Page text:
|Publication number||US3177619 A|
|Publication date||Apr 13, 1965|
|Filing date||Jun 29, 1962|
|Priority date||Jun 29, 1962|
|Publication number||US 3177619 A, US 3177619A, US-A-3177619, US3177619 A, US3177619A|
|Inventors||Benjamin Irwin A|
|Original Assignee||Granite City Steel Company|
|Export Citation||BiBTeX, EndNote, RefMan|
|Patent Citations (12), Referenced by (20), Classifications (9)|
|External Links: USPTO, USPTO Assignment, Espacenet|
April 13, 1965 1. A. BENJAMIN REINFORCED CONCRETE SLAB AND TENSION CONNECTOR THEREFOR INVENTOR. IRWIN A. BENJAMIN ATTORNEYS Filed June 29, 1962 United States Patent 3,177,619 REINFORCED CONCRETE SLAB AND TENSION CONNECTOR THEREFOR Irwin A. Beniarnin, University City, Mo., assignor to Granite City Steel Company, Granite City, IlL, a corporation of Delaware Filed June 29, 1962, Ser. No. 2%,362 1 Claim. (Cl. -290) This invention relates to improvements in means for connecting reinforced concrete slabs to metallic load bearing members whereby the components are made to act together or compositely.
Standard practices heretofore have involved placement of reinforced concrete slabs on steel beams such that the slabs and beams do not coact as a unitary assembly, but the beams alone carried all of the vertical loads transferred thereto by the slabs. Attempts have been made to prevent movement between the slabs and beams by the use of shear devices disposed in the body of concrete and secured to the reinforcing means or to the beams. Such devices act in flexure to develop very high stresses and usually result in failures by crushing of the concrete at the face of the devices. The high flexural stresses in these devices are generally developed close to the junction of the beam and decrease at a very rapid rate farther from the beam such that reverse bearing stresses are imposed in the slab, demonstrating that these devices act in bending and are ineflicient.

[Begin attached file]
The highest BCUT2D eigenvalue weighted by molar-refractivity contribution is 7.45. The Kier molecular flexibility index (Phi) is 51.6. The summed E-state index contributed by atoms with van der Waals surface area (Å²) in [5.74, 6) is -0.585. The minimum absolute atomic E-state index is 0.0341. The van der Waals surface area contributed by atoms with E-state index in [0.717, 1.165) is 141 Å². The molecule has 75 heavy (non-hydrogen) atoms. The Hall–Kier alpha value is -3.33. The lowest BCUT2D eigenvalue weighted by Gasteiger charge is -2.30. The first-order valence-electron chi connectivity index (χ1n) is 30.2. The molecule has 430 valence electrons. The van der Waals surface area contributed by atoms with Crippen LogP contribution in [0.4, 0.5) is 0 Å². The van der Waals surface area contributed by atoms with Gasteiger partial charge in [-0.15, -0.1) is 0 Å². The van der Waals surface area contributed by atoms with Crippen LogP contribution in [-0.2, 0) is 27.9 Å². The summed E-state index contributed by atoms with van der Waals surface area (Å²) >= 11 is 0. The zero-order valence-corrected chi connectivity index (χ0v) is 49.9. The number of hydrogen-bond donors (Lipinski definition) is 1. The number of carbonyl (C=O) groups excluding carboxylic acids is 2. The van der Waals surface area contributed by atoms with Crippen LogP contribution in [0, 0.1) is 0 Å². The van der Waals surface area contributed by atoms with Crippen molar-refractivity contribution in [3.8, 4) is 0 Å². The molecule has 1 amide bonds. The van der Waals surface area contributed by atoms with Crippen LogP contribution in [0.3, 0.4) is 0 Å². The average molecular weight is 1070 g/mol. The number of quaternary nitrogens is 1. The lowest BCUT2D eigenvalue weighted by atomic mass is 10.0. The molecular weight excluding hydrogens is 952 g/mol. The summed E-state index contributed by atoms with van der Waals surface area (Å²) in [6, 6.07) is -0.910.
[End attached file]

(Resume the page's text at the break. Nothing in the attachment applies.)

It is an object of the present invention to provide a more eflicient and more economical tie-in or connector between a reinforced concrete slab and its supporting beam and to form a connection to the beam at the same time for erection security during the pouring of the concrete.
it is also an object of the present invention to provide an improved connector for a reinforced concrete slab such that the stresses are taken in tension in the connector or in shear at the attachment to the beam, thereby eliminating the need for developing flexural resistance in the connector.
A further object of this invention is to provide an improved tension connector forreinforced concrete slabs and supporting beams such that stresses may be accurately controlled to react in tension in the connectors or shear at the zone of attachment, and so that a balanced distribution between tension and shear can be obtained as will be more particularly set forth.
Other objects and advantages of the present invention will appear as the description of preferred forms of the invention proceeds. It is a preference to form the tension connector of sheet material having a base portion to fit in the concrete reinforcement and a tension arm extending angularly into the body of the concrete to control the stresses for tension in the arm. The tension connector base, while formed to fit the reinforcement, provides means to control the shear stresses such that the shear stresses at the base may be balanced with tension stresses in the arm, whereby failure of the connector may be predicted for either tension in the arm or shear in the attachment of the base. The preferred embodiments of this invention have been illustrated in the accompanying drawings, wherein:
FIG. 1 is a sectional elevational view of a beam supported concrete slab of reinforced character illustrating one form for the improved tension connectors;
FIG. 2 is a sectional elevational view seen at line 22 in FIG. 1;
FIG. 3 is an enlarged and fragmentary perspective view of a tension connector and reinforcing means for the concrete slab;
FIG. 4 is a greatly enlarged and fragmentary sectional 3,177,519 Patented Apr. 13, 1965 view through the reinforced concrete slab to show the action of the tension connector;